SEC exams can be nerve-wracking for RIAs, particularly given the more aggressive tone the SEC has adopted in recent years. Nonetheless, they are an inevitability for those investment advisers registered with the SEC, and so it behooves RIAs to ensure they are prepared for such exams given the severe consequences that can arise for not being prepared. As the old saying goes, “Those who fail to prepare must be prepared to fail.” In this article, we will detail five best practices RIAs can implement to better prepare their firms for such SEC exams. If you want to better understand the SEC exam process, please click here.
Review the Annual SEC Exam Priorities and Other Guidance from the SEC
First, RIAs should ensure that they are familiar with recent guidance from the SEC regarding its priority focus areas for exams. In recent years, the SEC has published a significant amount of formal and informal guidance on what topics they are most focused on when examining RIAs. Such guidance takes many forms including the annual publication of the SEC examination priorities for the upcoming year, periodic risk alerts highlighting specific issues raising concerns as identified by the staff in recent examinations of investment advisers, and staff bulletins on specific compliance topics. Recent high priority risk areas include ensuring compliance with an adviser’s fiduciary duties of care and loyalty to its clients, management of conflicts of interest, compliance with the SEC’s new Marketing Rule, proper handling of trade errors and allocation of investment opportunities; proper business continuity planning, cybersecurity preparedness, compliance with custody rule requirements, adherence to the adviser’s code of ethics; ensuring risk assessments and annual compliance reviews are properly conducted and documented, maintenance of required books and records, and ensuring that employees are not engaged in off-channel communications. Although SEC exams are not uniform and can vary widely among branch offices and even individual exam teams as to the topics to be covered in individual RIA exams, the above publications highlight the topics most likely to garner the most scrutiny in exams. Therefore, it behooves RIAs to become very familiar with such regulatory updates and to ensure that their firms are properly addressing the issues and deficiencies highlighted by the staff in such publications.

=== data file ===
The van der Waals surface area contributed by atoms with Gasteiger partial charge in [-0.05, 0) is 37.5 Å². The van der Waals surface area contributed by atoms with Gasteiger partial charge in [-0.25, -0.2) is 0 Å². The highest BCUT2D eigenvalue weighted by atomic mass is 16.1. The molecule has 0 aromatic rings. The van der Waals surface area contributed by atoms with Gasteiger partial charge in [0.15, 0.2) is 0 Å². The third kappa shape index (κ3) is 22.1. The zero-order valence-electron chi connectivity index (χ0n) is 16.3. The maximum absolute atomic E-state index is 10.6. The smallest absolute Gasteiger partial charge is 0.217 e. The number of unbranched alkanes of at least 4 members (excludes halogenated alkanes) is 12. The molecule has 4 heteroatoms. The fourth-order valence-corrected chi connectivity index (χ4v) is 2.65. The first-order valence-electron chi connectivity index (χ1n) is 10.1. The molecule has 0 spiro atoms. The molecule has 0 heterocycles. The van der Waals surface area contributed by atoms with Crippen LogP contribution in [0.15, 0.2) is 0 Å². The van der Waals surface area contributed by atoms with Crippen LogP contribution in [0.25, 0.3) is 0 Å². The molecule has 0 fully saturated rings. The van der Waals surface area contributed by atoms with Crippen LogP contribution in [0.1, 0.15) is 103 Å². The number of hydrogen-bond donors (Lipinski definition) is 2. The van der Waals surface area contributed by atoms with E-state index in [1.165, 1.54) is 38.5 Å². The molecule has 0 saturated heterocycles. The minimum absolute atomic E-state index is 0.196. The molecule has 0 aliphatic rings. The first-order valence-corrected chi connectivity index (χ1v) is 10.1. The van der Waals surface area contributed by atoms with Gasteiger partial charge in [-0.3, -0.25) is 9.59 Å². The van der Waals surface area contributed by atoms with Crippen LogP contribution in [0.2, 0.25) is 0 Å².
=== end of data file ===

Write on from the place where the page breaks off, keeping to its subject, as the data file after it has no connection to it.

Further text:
Familiarize Yourself With SEC Document/Information Requests
Second, RIAs should become familiar with the types of information and documents that are being requested in recent SEC exams and ensure that the adviser has all such information and documents and that they are readily accessible. By way of background, the SEC reviews an RIA by initially requesting significant volumes of information about the firm’s business and compliance program.
Just recently, the SEC published a risk alert in which it included a document highlighting some of the typical information and documents the staff requests from investment advisers at the outset of an examination. Hopefully the SEC will continue to update this list as it evolves. Nonetheless, even if the SEC does not update this list, advisers can reach out to us or another firm that regularly guides advisers through the SEC exam process to understand what information and documents the SEC has been requesting in recent exams.